UN war crimes tribunal rejects Karadžić claim for immunity from prosecution

8 July 2009

The United Nations war crimes tribunal for the 1990s Balkan conflicts today rejected an application by the former Bosnian Serb leader Radovan Karadžić that he should be granted immunity from prosecution because of an agreement he says he struck with the United States Government in 1996.

Three judges of the International Criminal Tribunal for the former Yugoslavia (ICTY), sitting in The Hague, denied a motion by lawyers for Mr. Karadžić, saying he had not been able to establish that there has been an abuse of process.

Mr. Karadžić says that he reached a deal with US representatives, led by its official Richard Holbrooke, that he would be immune from any subsequent war crimes prosecution if he gave up politics and withdrew from public life in mid-1996. Mr. Holbrooke has denied making such an agreement.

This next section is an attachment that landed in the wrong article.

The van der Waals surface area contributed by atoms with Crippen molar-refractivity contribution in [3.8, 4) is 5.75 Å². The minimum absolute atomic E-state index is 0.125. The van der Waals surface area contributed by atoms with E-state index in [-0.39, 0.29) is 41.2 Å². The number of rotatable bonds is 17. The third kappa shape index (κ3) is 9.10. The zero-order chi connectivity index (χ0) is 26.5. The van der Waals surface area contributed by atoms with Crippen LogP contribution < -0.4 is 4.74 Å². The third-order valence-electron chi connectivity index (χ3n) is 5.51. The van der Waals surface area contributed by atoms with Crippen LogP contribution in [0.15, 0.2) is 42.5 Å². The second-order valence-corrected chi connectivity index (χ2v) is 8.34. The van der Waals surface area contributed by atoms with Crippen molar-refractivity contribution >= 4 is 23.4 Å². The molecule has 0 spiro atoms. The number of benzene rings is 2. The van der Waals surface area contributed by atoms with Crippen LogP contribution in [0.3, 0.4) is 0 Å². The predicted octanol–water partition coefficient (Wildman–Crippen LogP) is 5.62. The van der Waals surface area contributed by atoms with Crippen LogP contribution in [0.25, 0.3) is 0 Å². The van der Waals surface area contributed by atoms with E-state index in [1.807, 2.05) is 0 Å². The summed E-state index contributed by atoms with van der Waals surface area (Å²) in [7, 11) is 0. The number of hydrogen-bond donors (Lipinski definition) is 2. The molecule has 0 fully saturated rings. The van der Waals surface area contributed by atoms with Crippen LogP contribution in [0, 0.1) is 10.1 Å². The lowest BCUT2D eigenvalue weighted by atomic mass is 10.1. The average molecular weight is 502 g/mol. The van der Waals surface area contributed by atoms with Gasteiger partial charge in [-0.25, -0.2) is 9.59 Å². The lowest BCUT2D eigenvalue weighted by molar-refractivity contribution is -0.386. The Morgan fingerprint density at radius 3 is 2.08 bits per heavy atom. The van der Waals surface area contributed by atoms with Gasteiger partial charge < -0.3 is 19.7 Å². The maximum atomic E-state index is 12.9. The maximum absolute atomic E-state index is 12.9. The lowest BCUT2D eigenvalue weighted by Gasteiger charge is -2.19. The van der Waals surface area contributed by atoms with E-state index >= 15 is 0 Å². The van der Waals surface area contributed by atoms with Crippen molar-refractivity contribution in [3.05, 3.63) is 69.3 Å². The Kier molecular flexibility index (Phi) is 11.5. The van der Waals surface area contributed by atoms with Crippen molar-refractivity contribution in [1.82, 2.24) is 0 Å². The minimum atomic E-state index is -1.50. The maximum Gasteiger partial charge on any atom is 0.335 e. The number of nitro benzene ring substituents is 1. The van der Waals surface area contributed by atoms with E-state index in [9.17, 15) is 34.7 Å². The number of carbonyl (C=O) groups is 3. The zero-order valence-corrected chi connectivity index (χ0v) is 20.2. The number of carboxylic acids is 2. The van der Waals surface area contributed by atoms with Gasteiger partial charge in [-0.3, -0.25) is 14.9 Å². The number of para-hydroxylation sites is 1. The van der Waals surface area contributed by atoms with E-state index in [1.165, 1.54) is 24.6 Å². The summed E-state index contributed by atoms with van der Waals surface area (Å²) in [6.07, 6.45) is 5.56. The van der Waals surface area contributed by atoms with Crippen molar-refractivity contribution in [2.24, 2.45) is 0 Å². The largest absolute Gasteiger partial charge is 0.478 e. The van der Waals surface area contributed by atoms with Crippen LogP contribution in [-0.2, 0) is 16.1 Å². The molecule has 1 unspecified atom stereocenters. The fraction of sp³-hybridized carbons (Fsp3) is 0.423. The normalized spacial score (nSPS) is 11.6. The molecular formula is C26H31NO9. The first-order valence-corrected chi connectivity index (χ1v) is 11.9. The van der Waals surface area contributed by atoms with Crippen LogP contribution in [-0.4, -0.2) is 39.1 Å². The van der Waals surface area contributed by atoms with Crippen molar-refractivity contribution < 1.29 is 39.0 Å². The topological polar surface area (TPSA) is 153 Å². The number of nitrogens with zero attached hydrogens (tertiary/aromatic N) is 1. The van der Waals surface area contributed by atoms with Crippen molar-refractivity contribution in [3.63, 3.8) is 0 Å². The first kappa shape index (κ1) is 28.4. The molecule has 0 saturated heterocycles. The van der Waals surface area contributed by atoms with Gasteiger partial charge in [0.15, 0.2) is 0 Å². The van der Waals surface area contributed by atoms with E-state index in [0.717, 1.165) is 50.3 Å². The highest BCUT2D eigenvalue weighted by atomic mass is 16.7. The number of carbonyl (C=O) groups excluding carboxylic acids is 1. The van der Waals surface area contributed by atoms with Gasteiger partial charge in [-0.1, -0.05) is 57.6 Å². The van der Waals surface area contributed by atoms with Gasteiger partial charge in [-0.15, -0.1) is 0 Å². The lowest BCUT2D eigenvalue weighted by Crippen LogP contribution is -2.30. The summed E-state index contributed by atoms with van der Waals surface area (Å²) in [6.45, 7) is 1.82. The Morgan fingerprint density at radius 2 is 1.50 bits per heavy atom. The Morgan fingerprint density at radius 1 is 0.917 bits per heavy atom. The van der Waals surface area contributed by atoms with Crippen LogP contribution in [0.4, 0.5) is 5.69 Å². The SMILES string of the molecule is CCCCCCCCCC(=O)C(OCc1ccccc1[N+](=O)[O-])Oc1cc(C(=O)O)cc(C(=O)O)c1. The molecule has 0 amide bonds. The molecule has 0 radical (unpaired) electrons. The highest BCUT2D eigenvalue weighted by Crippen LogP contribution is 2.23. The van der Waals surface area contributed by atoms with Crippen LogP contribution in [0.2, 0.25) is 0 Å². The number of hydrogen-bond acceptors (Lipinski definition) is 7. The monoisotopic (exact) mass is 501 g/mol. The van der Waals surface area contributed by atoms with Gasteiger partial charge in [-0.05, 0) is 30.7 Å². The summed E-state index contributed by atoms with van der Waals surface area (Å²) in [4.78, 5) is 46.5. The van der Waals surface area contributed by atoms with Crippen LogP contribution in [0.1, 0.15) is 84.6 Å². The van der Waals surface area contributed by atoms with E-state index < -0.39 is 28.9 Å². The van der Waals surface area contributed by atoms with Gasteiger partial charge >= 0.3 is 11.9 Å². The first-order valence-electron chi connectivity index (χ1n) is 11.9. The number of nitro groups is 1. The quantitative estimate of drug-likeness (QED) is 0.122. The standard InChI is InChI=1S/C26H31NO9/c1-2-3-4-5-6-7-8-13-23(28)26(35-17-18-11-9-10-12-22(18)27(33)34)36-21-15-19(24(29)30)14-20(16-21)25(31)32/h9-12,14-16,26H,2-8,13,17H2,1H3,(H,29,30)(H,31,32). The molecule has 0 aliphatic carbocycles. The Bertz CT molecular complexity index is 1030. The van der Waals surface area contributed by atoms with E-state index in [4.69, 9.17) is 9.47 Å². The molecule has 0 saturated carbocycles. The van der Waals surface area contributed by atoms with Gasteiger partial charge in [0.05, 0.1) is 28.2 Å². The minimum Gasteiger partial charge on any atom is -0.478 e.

But the ICTY agreed with prosecutors that Mr. Karadžić could not show that any such agreement was arranged under the authority of the Security Council, which set up the tribunal to handle the cases of the worst atrocities committed during the Balkan wars.

After more than a decade as a fugitive, Mr. Karadžić – who served as the president of Republika Srpska and commander of Bosnian Serb forces during part of the 1990s – was arrested a year ago and transferred to The Hague to stand trial on charges of genocide, complicity in genocide, extermination, murder, wilful killing, persecutions, deportations, inhumane acts and other crimes.

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Radovan Karadžić transferred to UN war crimes tribunal in The Hague

Former Bosnian Serb leader Radovan Karadžić has been transferred to the United Nations war crimes tribunal in The Hague, Netherlands, to stand trial for alleged atrocities committed during the Balkan conflicts of the 1990s.